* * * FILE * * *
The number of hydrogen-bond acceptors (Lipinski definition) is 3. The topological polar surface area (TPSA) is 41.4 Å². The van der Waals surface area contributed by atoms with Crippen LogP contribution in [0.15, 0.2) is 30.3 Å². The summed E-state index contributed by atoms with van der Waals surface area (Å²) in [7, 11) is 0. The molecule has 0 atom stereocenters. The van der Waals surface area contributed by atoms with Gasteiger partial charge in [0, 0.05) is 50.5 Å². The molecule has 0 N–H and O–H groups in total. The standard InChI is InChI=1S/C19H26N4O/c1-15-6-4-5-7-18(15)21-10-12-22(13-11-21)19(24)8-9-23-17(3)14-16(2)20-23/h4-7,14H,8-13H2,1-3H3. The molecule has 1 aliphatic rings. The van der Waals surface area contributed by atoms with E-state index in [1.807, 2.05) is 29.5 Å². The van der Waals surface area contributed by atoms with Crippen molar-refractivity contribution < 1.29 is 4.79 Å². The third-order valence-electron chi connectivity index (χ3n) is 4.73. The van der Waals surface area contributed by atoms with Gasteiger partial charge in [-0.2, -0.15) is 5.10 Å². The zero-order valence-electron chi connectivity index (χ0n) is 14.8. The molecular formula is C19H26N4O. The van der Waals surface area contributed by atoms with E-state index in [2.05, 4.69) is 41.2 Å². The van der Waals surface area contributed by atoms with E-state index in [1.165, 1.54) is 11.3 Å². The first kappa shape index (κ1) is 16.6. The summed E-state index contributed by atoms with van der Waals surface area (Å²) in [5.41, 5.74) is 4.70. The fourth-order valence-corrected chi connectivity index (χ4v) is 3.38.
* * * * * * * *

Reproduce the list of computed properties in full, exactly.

The number of hydrogen-bond acceptors (Lipinski definition) is 3. The topological polar surface area (TPSA) is 41.4 Å². The van der Waals surface area contributed by atoms with Crippen LogP contribution in [0.15, 0.2) is 30.3 Å². The summed E-state index contributed by atoms with van der Waals surface area (Å²) in [7, 11) is 0. The molecule has 0 atom stereocenters. The van der Waals surface area contributed by atoms with Gasteiger partial charge in [0, 0.05) is 50.5 Å². The molecule has 0 N–H and O–H groups in total. The standard InChI is InChI=1S/C19H26N4O/c1-15-6-4-5-7-18(15)21-10-12-22(13-11-21)19(24)8-9-23-17(3)14-16(2)20-23/h4-7,14H,8-13H2,1-3H3. The molecule has 1 aliphatic rings. The van der Waals surface area contributed by atoms with E-state index in [1.807, 2.05) is 29.5 Å². The van der Waals surface area contributed by atoms with Crippen molar-refractivity contribution < 1.29 is 4.79 Å². The third-order valence-electron chi connectivity index (χ3n) is 4.73. The van der Waals surface area contributed by atoms with Gasteiger partial charge in [-0.2, -0.15) is 5.10 Å². The zero-order valence-electron chi connectivity index (χ0n) is 14.8. The molecular formula is C19H26N4O. The van der Waals surface area contributed by atoms with E-state index in [2.05, 4.69) is 41.2 Å². The van der Waals surface area contributed by atoms with E-state index in [1.165, 1.54) is 11.3 Å². The first kappa shape index (κ1) is 16.6. The summed E-state index contributed by atoms with van der Waals surface area (Å²) in [5.41, 5.74) is 4.70. The fourth-order valence-corrected chi connectivity index (χ4v) is 3.38.